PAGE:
• The content of all four items seems to fit within the conceptual definition of engagement.

As a reminder, for the purposes of this book, we will consider a scale with an alpha greater than or equal to .70 to demonstrate acceptable internal consistency for the particular sample, whereas an alpha that falls within the range of .60-.69 would be considered questionable, and an alpha below .60 would be deemed unacceptable. Here is a table of more nuanced qualitative descriptors for Cronbach’s alpha:

Cronbach’s alpha ($$\alpha$$) Qualitative Descriptor
.95-1.00 Excellent
.90-.94 Great
.80-.89 Good
.70-.79 Acceptable
.60-.69 Questionable
.00-.59 Unacceptable

For a more in-depth review of internal consistency reliability and justifying which items (if any) to remove, be sure to check out the previous chapter.

### 30.2.5 Create a Composite Variable

To create a composite variable, we will use the rowMeans function from base R, as it offers a straightforward approach. The function also allows us to decide what to do with cases that have missing data on one or more of the variables (e.g., items). Given that we feel justified to created an composite variable (i.e., overall scale score variable) based on the four engagement items (Engage1, Engage2, Engage3, Engage4), we will include all four of those items in our rowMeans function. First, let’s come up with a name for the composite variable we’re about to create; here, I decided to call the new variable Engage_Overall, as the variable will represent overall engagement. Second, we’ll append the new variable called Engage_Overall to the df data frame using the $ operator to indicate that the new variable will be added to that data frame object. Third, we’ll use the <- operator to indicate that we are assigning the results of the rowMeans function to the new variable. Fourth, we will type the name of the rowMeans function. Fifth, as the first argument, type the name of the data frame object to which the items belong (df). Sixth, following the data frame name, type in brackets ([ ]), and within the brackets, type a comma (,) followed by the c (combine) function; by placing a comma in front of the c function, we are indicating that we will be referencing the names of columns (i.e., variables); within the c function, list the name of each item in quotation marks (" "), separated by commas (,). Finally, as the second argument in the rowMeans function, type the na.rm=TRUE argument, which will tell the function to compute the mean for each case that has at least one score for the specified items; in other words, this function allows for the row means to be computed even if there are missing data. [Note: If you wish to create a composite variable based on the sum of item scores, you can use the rowSums function from base R.] # Create composite (overall scale score) variable based on Engagement items df$Engage_Overall <- rowMeans(df[,c("Engage1","Engage2","Engage3","Engage4")],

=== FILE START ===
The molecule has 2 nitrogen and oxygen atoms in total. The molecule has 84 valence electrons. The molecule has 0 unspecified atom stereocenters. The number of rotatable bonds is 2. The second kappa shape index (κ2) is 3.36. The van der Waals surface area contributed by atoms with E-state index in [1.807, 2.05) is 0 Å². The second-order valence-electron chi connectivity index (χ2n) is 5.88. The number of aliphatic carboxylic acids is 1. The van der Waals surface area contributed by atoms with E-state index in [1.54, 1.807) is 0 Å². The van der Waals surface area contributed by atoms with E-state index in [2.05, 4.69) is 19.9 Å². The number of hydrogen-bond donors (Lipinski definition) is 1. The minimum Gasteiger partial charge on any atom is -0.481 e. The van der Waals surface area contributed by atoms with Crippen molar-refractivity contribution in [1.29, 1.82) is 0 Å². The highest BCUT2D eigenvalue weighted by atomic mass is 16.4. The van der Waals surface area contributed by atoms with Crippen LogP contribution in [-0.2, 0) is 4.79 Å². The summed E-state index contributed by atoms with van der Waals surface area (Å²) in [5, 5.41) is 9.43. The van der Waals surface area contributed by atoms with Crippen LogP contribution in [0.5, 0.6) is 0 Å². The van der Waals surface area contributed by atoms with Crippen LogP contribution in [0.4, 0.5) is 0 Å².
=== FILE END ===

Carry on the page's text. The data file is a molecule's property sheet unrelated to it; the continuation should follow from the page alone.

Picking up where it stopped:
na.rm=TRUE)

Let’s take a look at the variables in our df data frame object by using the names function from base R.

# Print variable names to Console
names(df)
##  [1] "SurveyID"       "JobSat1"        "JobSat2"        "JobSat3"        "TurnInt1"       "TurnInt2"       "TurnInt3"
##  [8] "Engage1"        "Engage2"        "Engage3"        "Engage4"        "Engage_Overall"

Note that we now have a variable called Engage_Overall, which is our composite variable meant to represent overall engagement for each survey respondent.

You can take a closer look at the composite scores for the new Engage_Overall variable by using the View function from base R.

# View variable names
View(df)

### 30.2.6 Summary

In this chapter, we learned how to create a composite variable (e.g., overall scale score variable) based on scores from a multi-item measure. To justify which items to include in the composite variable, we computed Cronbach’s alpha ($$\alpha$$) as an estimate of internal consistency reliability. The rowMeans function (and rowSums function) from base R is quite useful when it comes to creating composite variables.